SEATTLE - Washingtonians are being asked to stand up and be counted, as part of the 2010 national census. This week, the U.S. Bureau of the Census launches regional Road Tours around the country to acquaint people with what will be asked on the census forms, and why.
Each regional tour is a large, interactive exhibit that explains each of the ten questions on the standard census form. It will show up at local festivals and sports events, and in areas where the census response has been low in the past. Nationally, the tour is called the "2010 Census Portrait of America."
Actual census forms will be mailed out in mid-March. Information and Census Road Tour itineraries are at www.2010census.gov
Mary Watts, tour producer for the Pacific Northwest, says getting an accurate count is critical to apportion seats in the U.S. House of Representatives, but also for federal funding of social services, schools and hospitals.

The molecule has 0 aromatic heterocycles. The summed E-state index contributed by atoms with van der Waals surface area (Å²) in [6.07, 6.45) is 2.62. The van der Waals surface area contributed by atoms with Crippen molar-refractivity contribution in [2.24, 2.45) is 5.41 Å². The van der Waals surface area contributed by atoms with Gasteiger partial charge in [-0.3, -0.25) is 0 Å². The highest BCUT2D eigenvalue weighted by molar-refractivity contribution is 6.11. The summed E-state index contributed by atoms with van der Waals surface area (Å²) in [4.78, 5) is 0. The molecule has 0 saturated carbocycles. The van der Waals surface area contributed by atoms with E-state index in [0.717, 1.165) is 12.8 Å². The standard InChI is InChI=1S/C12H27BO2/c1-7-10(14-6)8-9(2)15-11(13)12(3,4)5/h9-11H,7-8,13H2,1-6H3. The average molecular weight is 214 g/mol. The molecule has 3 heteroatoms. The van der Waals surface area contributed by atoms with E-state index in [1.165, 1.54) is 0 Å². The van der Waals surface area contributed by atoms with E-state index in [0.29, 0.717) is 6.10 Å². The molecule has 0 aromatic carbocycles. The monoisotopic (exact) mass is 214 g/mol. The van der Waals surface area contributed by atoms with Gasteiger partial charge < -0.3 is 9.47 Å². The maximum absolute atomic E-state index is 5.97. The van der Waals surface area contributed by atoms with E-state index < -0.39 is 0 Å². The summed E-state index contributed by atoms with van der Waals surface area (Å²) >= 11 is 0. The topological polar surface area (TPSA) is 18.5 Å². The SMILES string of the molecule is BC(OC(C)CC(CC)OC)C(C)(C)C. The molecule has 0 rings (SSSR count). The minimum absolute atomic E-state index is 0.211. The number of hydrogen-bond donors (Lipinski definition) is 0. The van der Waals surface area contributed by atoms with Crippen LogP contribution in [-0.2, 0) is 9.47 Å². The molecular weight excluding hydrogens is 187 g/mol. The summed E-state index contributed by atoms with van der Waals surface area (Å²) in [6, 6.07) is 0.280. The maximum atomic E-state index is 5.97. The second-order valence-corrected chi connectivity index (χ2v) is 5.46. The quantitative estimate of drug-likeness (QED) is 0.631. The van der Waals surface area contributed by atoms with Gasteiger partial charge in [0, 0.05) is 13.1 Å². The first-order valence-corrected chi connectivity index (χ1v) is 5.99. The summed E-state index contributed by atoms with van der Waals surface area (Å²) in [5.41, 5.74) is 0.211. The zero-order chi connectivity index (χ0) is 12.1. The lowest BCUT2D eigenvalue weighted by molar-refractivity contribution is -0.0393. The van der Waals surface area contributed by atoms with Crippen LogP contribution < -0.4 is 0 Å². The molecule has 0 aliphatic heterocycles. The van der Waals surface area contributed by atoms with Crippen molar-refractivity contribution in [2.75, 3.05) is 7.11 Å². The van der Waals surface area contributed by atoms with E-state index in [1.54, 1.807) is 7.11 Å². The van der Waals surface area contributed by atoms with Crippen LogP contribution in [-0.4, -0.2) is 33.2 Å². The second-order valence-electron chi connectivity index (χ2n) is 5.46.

"Each year now, there are about $400 billion that will be redistributed to communities based on the population that is tabulated by the census data, and that will be used for the next ten years."
The more forms that are returned by mail, the less need for door-to-door census-takers. In 2000, about 65 percent of the forms were mailed in; Watts says they want to improve on that number this year.
"Right now, we have a goal of 70 percent; we would love for it to be higher. For every one percent increase in our mail response rate, we save taxpayers about $85 million."
Watts says the tour includes a chance for people to record their pictures and the reasons they'll be filling out their census forms, which will be shared on a national Web page and social networking sites.